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I Am Not Your Perfect Mexican Daughter by…
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I Am Not Your Perfect Mexican Daughter

by Erika L. Sánchez

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3971839,623 (3.83)15

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Julia, the teenage daughter of undocumented Mexican Immigrants, struggles to figure out her life in urban Chicago. After the death of her sister, her relationship with her over protective mother becomes intolerable. It is not until Julia reaches a breaking point, and learns all that her parents have endured to give their children a better life in America, that she is able to reach some middle ground with her grieving mother and move on with her own life.

As I read this, there are close to 5 million undocumented Mexicans, like Julia’s parents, living and working in the US. Julia’s story gives us insight as to what life is like for the children of these immigrants; poverty, racism, and the struggle for a better future amidst the normal trials of the teenage years. Props to Sanchez for including links to mental health resources at the end of the book incase anyone is triggered by events in the story. ( )
  Lindsay_W | Dec 26, 2018 |
This book is about a girl named Julia who is from a traditional Mexican family. Her sister Olga recently died in a tragic bus accident in Chicago. Julia is left as an only child and feels alone. Her mother is focused on Julia's flaws. Julia begins to wonder if her older sister Olga was really as perfect as her family made her out to be. With the help of her boyfriend and best friend she works to find out her sister's story. This book would work well as a shared read-aloud for middle schoolers or an independent reading choice for high schoolers. The book could be used for literature circles, teaching character traits, or even talking about the aspects of plot. As far as family goes in this book, it discusses the role of daughters and expectations in traditional Mexican culture and also points out some of the struggles children may have to go to while their family is dealing with the grief of losing a child.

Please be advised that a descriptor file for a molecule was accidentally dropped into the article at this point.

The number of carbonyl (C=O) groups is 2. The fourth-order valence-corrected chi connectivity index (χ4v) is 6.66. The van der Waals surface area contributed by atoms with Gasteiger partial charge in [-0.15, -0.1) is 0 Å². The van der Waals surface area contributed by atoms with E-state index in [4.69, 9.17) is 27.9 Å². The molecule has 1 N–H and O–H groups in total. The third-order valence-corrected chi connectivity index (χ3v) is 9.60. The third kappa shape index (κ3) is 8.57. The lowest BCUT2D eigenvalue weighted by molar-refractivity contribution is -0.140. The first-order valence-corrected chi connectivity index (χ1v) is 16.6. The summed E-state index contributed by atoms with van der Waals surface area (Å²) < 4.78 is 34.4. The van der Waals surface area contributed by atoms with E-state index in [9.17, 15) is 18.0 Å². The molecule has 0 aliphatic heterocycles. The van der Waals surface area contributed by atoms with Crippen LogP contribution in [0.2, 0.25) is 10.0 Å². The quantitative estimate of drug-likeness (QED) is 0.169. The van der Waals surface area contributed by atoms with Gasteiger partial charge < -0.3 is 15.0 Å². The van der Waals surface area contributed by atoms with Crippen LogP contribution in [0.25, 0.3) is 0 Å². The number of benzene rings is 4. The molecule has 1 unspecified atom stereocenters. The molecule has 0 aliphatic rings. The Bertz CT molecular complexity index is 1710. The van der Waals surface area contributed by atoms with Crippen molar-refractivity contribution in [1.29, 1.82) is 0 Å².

ksmole1 | Nov 13, 2018 |
I really had a hard time grasping the character of Julia, her personality was just something that I would find someone hard to relate to, but overall, as a Mexican girl myself, I found myself relating to a lot of the issues she brought up in her family and household. It was like looking inside into my own life when it came to the expectations parents expect of their daughters in my culture.

The writing was stunning and it was just an incredibly smooth read. I was able to start and finish this book on a flight from Portland to Palm Springs, so it was definitely a book that I couldn't put down nor got bored of. 5/5! ( )
  thursbest | Nov 12, 2018 |
I great read for teens. Sanchez does well writing about the real lives of immigrants in the US. It was a little slow at the beginning and the end, but still a great book to read for those interested in family drama, immigrants lives in the US, and the struggles of the poor to make a better life for themselves. I would recommend this to many others. ( )
  Starla_Aurora | Oct 29, 2018 |
This book is about Julia, who is the main character and narrator. Julia, the younger sister of Olga, and is clearly not the perfect daughter like her sister, Olga is. The problem is that Olga is dead and Julia just can't compare. Constantly compared by her parents, Julia rebels against them often because she feels lonely and depressed. She loves to write and wants to move away for college.

I really like the way this book is written and I felt like I could connect emotionally with Julia many times throughout the book. I would recommend it to young adults to read because of some of the content.
  edalton | Oct 15, 2018 |
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For my parents
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What's surprised me most about seeing my sister dead is the lingering smirk on her face.
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Perfect Mexican daughters do not go away to college. And they do not move out of their parents' house after high school graduation. Perfect Mexican daughters never abandon their family. But Julia is not your perfect Mexican daughter. That was Olga's role. Then a tragic accident on the busiest street in Chicago leaves Olga dead and Julia left behind to reassemble the shattered pieces of her family. And no one seems to acknowledge that Julia is broken, too. Instead, her mother seems to channel her grief into pointing out every possible way Julia has failed.… (more)

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